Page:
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Monday, June 15, 2009

Infrastructure Deployment Reform Needed to Achieve Sustainable Broadband Goals & Avoid Waste

StimulatingBroadband.com 06/15/09 Boston by Alan D. Mandl, Esq.* - The availability of funds for broadband expansion under the American Recovery and Reinvestment Act of 2009 creates an opportunity to move toward the national goal of extending broadband capability to geographic areas that remain unserved or underserved. Several states, such as Vermont, California, Massachusetts, North Carolina, New York have adopted programs to promote and fund broadband expansion.

The National Telecommunications and Information Agency (NTIA) and the Rural Utilities Service of the US Department of Agriculture (RUS) have been authorized to fund broadband expansion grants. These agencies are expected to shortly issue grant application guidelines to kick off the grant application process. All grants are expected to be awarded by October 1, 2010.

Before large amounts of grant funds are expended, aggressive federal and state actions are needed in order to better assure that federal and state funds are not wasted as a result of inefficient infrastructure deployment policies of the type that have plagued private sector efforts to build telecommunications networks.

The imperative to expand the reach of broadband facilities creates an opportunity for the federal and state governments to implement forward-looking infrastructure deployment policies that will benefit not only underserved and underserved areas, but also served areas.

This article addresses the need for revised federal and state rules governing access to poles and conduit in order to assure prompt broadband expansion, efficient use of federal grant funds and sustainable broadband services.

Reduce the Cost of Network Deployment

Access to Poles
Before new lines can be constructed and attached to utility poles in an unserved area, a costly process called “make ready” must be performed. The utility poles to which new lines will attach must be inspected to assure that there is room for a new attachment and that all lines, existing and new, are properly separated in accordance with the National Electrical Safety Code (NESC) and utility safety standards. The condition of poles to carry new lines, the height of existing poles and the need for relocations of existing lines all factor into the work that must be done to ready a pole for a new attachment.

Make ready work has been a chronic source of delay and cost for attaching entities.

A party wishing to attach to utility poles must first enter into a pole attachment agreement with the pole owners (often pole are owned jointly by an electric and incumbent telephone company). The cost of make ready work is determined by a survey of a proposed route by pole owners and the attaching party. The cost of the survey generally must be paid upfront by the attaching party. Once a make ready cost estimate is provided by the pole owners to the attaching party, the attaching party must pay for the make ready cost estimate before any work is done, with a true-up performed after actual make ready work has been completed. Once all pole owners have completed make ready work and inspected the work, the pole s involved will be released to the attaching party so it can construct its attachments.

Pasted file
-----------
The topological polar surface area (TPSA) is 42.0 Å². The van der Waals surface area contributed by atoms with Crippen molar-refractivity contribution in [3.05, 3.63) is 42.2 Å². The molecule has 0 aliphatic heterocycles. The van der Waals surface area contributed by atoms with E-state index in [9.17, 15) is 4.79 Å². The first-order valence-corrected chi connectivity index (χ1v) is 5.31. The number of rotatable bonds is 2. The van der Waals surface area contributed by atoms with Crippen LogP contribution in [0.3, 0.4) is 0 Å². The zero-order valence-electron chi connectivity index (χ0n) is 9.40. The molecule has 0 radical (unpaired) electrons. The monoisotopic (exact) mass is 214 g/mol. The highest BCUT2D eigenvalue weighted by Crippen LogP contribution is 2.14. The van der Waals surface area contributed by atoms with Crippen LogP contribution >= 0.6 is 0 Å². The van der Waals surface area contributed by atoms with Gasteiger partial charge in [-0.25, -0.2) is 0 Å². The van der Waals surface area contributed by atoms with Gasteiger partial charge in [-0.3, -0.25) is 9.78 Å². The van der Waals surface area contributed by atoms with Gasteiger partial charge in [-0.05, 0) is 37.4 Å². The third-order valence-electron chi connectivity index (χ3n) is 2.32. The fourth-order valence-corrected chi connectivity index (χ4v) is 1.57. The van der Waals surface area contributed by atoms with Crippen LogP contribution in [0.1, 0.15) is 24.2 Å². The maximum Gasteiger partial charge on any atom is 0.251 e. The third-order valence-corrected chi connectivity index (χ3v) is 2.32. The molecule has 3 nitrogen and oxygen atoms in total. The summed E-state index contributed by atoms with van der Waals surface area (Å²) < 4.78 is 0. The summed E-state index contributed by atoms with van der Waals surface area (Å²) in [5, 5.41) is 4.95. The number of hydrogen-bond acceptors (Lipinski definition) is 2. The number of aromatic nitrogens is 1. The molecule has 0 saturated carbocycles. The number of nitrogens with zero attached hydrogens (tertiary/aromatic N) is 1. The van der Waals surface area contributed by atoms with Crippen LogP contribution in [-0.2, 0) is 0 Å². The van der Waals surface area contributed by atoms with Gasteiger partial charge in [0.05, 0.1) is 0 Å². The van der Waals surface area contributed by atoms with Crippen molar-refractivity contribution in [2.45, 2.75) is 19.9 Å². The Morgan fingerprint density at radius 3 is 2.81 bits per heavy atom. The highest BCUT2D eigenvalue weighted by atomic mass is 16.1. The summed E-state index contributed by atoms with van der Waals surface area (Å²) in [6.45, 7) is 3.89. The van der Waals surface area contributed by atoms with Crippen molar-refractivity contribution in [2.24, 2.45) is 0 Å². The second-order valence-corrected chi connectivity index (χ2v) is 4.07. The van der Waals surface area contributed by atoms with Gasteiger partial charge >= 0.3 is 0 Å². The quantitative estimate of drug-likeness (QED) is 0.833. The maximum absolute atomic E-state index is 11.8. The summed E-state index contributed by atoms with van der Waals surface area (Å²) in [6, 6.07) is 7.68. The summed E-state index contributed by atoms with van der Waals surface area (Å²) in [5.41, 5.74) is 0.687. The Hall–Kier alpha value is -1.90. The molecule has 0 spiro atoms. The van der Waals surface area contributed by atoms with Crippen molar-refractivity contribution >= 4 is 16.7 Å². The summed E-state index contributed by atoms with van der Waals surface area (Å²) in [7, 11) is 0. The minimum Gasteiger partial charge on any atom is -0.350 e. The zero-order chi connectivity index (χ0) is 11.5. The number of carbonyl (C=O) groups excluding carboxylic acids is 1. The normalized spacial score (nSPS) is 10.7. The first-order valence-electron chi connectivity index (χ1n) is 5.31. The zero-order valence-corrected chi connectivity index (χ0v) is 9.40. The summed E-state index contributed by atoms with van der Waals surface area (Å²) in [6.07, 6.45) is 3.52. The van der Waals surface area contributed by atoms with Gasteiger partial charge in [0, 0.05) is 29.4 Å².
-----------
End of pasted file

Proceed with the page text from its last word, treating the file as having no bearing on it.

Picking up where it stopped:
Some pole owners have adopted unit costs for the specific types of work required to perform make ready. In other cases, pole owners have provided a fuzzy cost estimate or sketchy details on the make ready work to be performed. It is not uncommon for a dispute to arise whether an attaching party is being asked to pay for fixing up existing network problems that are not caused by its proposed attachments. Informal efforts to resolve such disputes can delay a project or could cause an applicant to go to the end of the line if it does not meet the deadline for the make ready payment.

Once the estimated cost of make ready work is paid upfront, the pole owners perform that work. Generally, they are obligated only to make reasonable efforts to complete that work within six months of receipt of payment. In order to break the logjams caused by existing make ready practices, the FCC and those states regulating the rates and terms for pole attachments should take the following actions:

- Adopt and enforce strict time lines for make ready work-several states have adopted regulations setting deadlines for make ready work based upon the number of pole attachments requested in a request to attach (e.g., Vermont)

- Adopt regulations to assure that an attaching entity is not forced to pay for costs that are not caused by its proposed attachments, such as curing existing non-compliant conditions or paying based upon excessive cost inputs. Third party verification of proposed make ready charges may help eliminate potential disputes and might be feasible to require in the case of new builds supported by federal or state funds. The application of unit cost charges for make ready work could help eliminate disputes between attachers and pole owners and add greater certainty to make ready charges. However, care still must be taken to assure that unit costs are reasonably developed and applied.

- Pole owners should be required to develop and maintain geographic information system (GIS) information regarding pole locations, and conditions and the number of attachments on their poles, with the cooperation of attaching entities. Some utilities already have employed GIS in this manner and shared information with attaching parties, such as cable operators. Periodic updating of GIS information is needed in order to benefit all stakeholders.